Want to make your weekly wash more sustainable? These eco-friendly laundry tips will help you achieve that 'green' household status in a short amount of time. And as well as reducing the environmental impact of your washing, you're highly likely to save money along the way too. By using fewer commercially made laundry products, and by perhaps even transforming the way you shop for clothes, your bank balance is going to benefit from these really simple changes.
It goes without saying that investing in an energy-saving, smart washing machine is a great move sustainability-wise, and that it's worth considering to make our green laundry suggestions even more effective.
Read on for our favourite green laundry tips and for more advice on living more sustainably, visit our eco hub.
1. Skip the fabric softener
Many people swear by fabric softener, – it makes towels softer and ironing more manageable – but unfortunately, commercial fabric softeners are quite easily the least environmentally friendly laundry products out there. Many contain palm oil and a whole host of additives, including fillers, that are not biodegradable and that can even be harmful to your health.
The easiest way to cut out fabric softener without your clothes coming out of the wash feeling 'hard', is to use a liquid detergent rather than a powder. Liquid detergents will always be more emollient than powder and are better suited for use in hard water areas.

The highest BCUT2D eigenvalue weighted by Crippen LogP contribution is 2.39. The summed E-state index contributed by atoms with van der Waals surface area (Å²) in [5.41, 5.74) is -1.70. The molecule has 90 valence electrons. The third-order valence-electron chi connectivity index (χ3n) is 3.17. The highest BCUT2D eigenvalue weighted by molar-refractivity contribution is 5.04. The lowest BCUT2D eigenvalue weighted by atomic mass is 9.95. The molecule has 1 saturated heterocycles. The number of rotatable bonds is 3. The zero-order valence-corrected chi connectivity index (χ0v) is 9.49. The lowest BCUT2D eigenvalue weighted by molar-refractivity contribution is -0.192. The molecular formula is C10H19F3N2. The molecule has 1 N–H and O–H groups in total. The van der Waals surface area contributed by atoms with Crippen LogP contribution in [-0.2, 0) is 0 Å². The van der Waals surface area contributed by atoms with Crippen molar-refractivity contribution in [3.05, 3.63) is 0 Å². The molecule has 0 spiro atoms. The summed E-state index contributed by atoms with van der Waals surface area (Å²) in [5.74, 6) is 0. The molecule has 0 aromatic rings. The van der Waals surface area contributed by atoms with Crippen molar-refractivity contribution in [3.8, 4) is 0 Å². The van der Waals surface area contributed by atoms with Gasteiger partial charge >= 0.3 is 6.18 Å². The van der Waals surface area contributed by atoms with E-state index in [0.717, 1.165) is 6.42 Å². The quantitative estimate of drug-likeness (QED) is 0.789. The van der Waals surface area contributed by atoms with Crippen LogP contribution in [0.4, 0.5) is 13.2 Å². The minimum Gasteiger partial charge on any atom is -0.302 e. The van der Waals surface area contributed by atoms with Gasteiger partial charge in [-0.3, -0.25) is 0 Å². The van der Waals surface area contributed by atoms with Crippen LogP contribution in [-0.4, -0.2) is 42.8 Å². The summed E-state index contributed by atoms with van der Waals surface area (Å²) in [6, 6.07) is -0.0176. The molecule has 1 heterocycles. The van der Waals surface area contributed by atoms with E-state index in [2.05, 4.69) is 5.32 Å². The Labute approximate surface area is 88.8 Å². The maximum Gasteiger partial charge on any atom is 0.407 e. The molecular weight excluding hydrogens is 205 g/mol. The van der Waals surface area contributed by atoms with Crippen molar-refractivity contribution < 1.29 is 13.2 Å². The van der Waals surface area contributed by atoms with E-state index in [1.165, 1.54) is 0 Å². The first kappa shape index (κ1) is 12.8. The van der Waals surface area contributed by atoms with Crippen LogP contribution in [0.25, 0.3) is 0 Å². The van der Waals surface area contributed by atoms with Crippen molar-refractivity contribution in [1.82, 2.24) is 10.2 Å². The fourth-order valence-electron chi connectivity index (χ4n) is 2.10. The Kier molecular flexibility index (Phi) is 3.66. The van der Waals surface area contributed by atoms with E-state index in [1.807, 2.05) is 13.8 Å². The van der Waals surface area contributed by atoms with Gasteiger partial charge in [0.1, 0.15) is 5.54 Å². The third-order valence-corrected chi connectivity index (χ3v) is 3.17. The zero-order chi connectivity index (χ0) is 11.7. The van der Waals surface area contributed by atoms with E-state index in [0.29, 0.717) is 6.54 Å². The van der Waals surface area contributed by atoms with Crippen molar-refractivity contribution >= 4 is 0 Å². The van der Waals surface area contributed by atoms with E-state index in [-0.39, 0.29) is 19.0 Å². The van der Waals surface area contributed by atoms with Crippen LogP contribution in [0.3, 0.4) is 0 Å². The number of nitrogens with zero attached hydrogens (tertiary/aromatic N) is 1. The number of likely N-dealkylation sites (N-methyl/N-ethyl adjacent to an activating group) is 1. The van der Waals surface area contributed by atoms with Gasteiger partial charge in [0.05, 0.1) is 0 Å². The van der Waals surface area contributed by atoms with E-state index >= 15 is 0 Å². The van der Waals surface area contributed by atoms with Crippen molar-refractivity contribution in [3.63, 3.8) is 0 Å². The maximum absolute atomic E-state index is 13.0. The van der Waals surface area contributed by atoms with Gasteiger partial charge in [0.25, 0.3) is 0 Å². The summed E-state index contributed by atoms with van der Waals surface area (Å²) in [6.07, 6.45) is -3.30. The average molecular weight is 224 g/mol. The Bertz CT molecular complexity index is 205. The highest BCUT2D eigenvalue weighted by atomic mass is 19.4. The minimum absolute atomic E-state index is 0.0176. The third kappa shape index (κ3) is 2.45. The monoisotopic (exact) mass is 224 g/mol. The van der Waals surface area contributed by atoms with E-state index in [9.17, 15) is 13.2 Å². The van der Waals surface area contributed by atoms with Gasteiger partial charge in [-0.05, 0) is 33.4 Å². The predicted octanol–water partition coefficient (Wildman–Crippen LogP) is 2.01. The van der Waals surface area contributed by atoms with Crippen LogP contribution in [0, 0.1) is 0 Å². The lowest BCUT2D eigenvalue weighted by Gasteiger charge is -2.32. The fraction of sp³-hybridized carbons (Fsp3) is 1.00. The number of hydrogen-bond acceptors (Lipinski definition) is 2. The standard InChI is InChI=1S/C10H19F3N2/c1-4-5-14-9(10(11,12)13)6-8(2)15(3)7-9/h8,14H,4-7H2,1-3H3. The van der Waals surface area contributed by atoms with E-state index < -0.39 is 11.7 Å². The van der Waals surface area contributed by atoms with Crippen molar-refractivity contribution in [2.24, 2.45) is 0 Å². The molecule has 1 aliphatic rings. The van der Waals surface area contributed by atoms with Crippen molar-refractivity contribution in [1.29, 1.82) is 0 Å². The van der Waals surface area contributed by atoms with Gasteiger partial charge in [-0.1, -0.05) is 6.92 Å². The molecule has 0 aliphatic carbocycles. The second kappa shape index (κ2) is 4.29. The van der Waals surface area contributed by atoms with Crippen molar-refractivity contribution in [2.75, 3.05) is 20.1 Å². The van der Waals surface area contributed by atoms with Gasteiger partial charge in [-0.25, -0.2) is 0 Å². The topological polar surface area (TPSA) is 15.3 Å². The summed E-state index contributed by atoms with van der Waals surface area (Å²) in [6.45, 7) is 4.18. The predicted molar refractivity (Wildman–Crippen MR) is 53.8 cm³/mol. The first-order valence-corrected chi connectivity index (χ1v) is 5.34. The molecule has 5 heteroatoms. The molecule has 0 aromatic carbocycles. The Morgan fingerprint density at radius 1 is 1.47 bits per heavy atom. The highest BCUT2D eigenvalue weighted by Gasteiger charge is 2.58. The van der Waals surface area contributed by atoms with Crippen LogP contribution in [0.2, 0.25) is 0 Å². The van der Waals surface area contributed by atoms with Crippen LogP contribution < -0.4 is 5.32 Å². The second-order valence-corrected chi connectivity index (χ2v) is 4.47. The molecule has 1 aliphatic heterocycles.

2. Switch to an eco-friendly laundry detergent
To continue on the theme of laundry detergents, just switching to a plant-based liquid detergent will be more eco-friendly. Plant-based detergents are just as effective as commercial detergents, but they typically contain fewer ingredients and biodegrade when they reach waterways.
Tip: Not all 'natural' detergents are palm oil free, so always check the ingredient list.
3. Stop machine washing your swimwear
Every time you put your swimming costume or bikini through a washing machine cycle, it sheds microplastics. Swimwear is made from synthetic fibres that should only ever be washed by hand – and will last longer if washed by hand. Use a mild laundry detergent, or even a shampoo to freshen it up in your bathroom sink.
4. Ditch fast fashion
There are two main problems with very cheap clothing: one is that it's often made from synthetic materials such as polyester that pollute our waterways and oceans with microplastics (see the above point on swimwear); the other is that very cheap clothing is often poorly made which results in it becoming unwearable after only a few washes. We're not saying that you should never buy clothes again (phew), but, opting for fewer quality items that are made from natural materials is always more sustainable, and likely to be cheaper in the long run.
5. Consider reusing your dryer lint
The lint that collects in your dryer filter can be surprisingly useful: try lining your garden pots with it to increase moisture levels in the soil, or use it to stuff cushions if you're into crafts. Got a fireplace? Use your lint as kindling to help get the fire going.